The purpose of proper shoreline management is to look beyond each individual site to the whole
community. Uncontrolled development may adversely affect the shoreline in a number of ways.
Management policies should, therefore, be concerned with minimizing changes in patterns of drainage
and runoff, preserving ecologically valuable areas such as dunes and wetlands, preserving natural
protective forms such as dunes and beaches, avoiding adverse alternation of coastal configurations,
protecting coastal waters from pollution, and restoring damaged areas to former conditions. [The
Conservation Foundation (1980)]. These policies would be applied to the earlier identified shoreforms in
relation to low cost shore protection as follows.
Adverse uses of lands adjacent to the tops of banks or bluffs should be avoided. Clearing of trees
and undergrowth, constructing buildings, or plowing could all destabilize existing slopes by increasing
seepage and surface erosion or by adding extra weight (surcharge) which the bluff must support.
surcharges, in particular, should be avoided. changes in surface drainage patterns should be planned to
divert the flow away from the bluff face.
Zoning regulations should be instituted to restrict development to areas landward of setback
lines. These should be established based on projected shoreline recession amounts over a specified
future time period. In fact, in localities threatened with erosion, these setback lines are required for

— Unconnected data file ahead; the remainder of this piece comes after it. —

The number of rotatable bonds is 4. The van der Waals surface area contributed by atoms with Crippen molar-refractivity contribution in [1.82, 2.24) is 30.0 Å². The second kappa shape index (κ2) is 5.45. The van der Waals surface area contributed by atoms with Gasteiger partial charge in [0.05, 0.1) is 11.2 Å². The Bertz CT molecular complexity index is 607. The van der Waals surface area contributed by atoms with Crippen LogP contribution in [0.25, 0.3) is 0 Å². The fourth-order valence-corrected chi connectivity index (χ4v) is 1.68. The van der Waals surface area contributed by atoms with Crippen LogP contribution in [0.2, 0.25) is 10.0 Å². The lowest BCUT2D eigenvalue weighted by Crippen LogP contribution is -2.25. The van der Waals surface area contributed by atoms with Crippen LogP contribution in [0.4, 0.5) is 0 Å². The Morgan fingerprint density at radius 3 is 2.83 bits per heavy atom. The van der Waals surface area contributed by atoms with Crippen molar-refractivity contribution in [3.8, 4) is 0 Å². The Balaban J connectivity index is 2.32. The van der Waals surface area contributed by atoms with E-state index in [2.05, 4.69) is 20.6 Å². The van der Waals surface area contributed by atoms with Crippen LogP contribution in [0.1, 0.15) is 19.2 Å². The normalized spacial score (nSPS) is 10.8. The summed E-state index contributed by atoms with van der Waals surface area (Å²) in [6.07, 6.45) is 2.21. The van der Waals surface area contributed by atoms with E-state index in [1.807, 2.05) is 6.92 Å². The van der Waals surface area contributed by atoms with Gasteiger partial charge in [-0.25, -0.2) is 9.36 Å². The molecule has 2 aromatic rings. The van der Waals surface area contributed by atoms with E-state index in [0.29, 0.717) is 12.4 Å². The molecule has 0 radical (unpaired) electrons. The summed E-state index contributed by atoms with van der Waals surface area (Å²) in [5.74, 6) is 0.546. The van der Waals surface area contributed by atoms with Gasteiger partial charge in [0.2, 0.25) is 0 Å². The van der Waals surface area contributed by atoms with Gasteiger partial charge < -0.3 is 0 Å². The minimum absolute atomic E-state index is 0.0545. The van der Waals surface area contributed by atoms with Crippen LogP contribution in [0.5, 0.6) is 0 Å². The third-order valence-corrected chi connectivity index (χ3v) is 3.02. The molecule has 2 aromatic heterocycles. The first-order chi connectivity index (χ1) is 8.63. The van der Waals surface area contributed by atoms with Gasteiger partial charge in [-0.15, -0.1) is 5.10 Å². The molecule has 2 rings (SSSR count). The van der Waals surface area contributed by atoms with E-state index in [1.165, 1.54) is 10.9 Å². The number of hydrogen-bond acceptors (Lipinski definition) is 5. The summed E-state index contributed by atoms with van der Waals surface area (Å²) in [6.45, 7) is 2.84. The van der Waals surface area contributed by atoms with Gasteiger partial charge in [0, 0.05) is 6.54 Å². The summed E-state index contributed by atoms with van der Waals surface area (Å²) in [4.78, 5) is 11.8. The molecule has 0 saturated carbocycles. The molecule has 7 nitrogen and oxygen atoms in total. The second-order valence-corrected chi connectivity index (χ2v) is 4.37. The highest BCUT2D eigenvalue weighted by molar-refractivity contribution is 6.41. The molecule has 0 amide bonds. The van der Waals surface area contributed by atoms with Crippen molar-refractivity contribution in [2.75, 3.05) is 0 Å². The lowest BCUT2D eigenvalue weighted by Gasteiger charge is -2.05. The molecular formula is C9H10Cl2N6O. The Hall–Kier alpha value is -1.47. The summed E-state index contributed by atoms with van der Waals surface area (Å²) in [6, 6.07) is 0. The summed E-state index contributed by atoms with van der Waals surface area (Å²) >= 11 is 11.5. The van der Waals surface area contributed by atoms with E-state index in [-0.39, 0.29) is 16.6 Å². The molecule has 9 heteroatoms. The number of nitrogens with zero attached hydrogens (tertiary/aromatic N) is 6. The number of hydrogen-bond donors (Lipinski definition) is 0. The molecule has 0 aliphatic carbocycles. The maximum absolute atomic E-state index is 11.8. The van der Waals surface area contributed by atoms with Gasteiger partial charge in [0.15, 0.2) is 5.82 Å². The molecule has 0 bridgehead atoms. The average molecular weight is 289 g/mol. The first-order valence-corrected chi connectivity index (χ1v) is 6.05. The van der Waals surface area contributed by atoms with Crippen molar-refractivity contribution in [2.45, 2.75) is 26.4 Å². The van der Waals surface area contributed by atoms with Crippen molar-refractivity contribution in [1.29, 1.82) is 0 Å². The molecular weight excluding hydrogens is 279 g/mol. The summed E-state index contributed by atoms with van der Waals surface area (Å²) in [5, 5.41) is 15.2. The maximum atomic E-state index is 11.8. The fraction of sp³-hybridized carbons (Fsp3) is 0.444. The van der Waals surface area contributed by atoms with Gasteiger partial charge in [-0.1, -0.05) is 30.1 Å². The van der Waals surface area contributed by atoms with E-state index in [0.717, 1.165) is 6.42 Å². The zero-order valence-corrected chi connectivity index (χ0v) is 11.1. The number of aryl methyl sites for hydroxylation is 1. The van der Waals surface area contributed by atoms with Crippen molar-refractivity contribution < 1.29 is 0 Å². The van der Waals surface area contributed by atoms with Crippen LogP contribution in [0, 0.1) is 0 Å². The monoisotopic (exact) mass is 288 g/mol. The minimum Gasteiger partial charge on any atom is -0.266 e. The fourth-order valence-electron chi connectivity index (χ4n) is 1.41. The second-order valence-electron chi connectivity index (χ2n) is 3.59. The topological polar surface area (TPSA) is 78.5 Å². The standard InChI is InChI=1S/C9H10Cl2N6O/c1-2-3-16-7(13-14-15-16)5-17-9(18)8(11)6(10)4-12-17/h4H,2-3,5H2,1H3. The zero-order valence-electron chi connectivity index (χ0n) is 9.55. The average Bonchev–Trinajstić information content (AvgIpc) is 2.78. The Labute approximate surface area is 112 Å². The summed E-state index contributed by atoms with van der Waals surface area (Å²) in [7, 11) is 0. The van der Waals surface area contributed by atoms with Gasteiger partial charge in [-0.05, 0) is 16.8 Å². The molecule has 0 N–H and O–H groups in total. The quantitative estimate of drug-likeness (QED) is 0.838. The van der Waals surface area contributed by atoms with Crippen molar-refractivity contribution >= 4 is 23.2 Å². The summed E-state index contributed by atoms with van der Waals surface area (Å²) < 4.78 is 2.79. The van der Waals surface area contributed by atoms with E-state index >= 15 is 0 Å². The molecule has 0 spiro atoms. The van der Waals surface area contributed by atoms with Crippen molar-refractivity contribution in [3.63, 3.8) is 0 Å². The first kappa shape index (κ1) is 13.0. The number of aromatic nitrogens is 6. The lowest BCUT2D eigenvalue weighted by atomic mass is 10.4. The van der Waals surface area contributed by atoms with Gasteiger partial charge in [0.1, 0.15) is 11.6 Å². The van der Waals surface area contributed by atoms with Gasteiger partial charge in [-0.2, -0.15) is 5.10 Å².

endangered structures to qualify for insurance under the National Flood Insurance Program.
Activities should be discouraged that will alter or disturb the bluff face or toe. Stable bluffs
should not be stripped of vegetation, nor should they be unnecessarily excavated, as this could lead to
slides and slope failures. This does not eliminate slope flattening or drainage controls as alternatives,
because these are used when the bluffs are inherently unstable and must be treated to restore stability.
Plantings and other uses of vegetation should be encouraged on all excavated or natural slopes to
increase stability and reduce erosion.
Toe protection should be provided in all cases where wave attack undermines the bluff. Any
appropriate device outlined within this report, subject to other engineering, shoreline use, or
environmental criteria, would be acceptable.
Activities should be discouraged that remove sand from the active beach zone, whether for fill at
other areas, or for placement elsewhere on the beach profile. This would include dredging for beach fills,
as a source of concrete aggregates, or as fill for bag structures.
New development should be located inland from the active beach to preclude the need for future
shore protection. Setback lines should be established and observed. In most states, public domain
is maintained as the area up to the mean high water line (MHHW on the west coast). In some states
(e.g.,Texas) public domain extends higher, to the point of permanent vegetation. In addition, local
Governments in some areas have zoned additional setbacks of 30 feet or more from the MHW line, with
the area designated for community recreational purposes.
Actions that adversely affect the littoral system should be discouraged. Accretion devices such as
breakwaters and groins interfere with sand transport and may cause downdrift erosion. Sand
permanently trapped behind such structures is also unavailable during transport reversals and could cause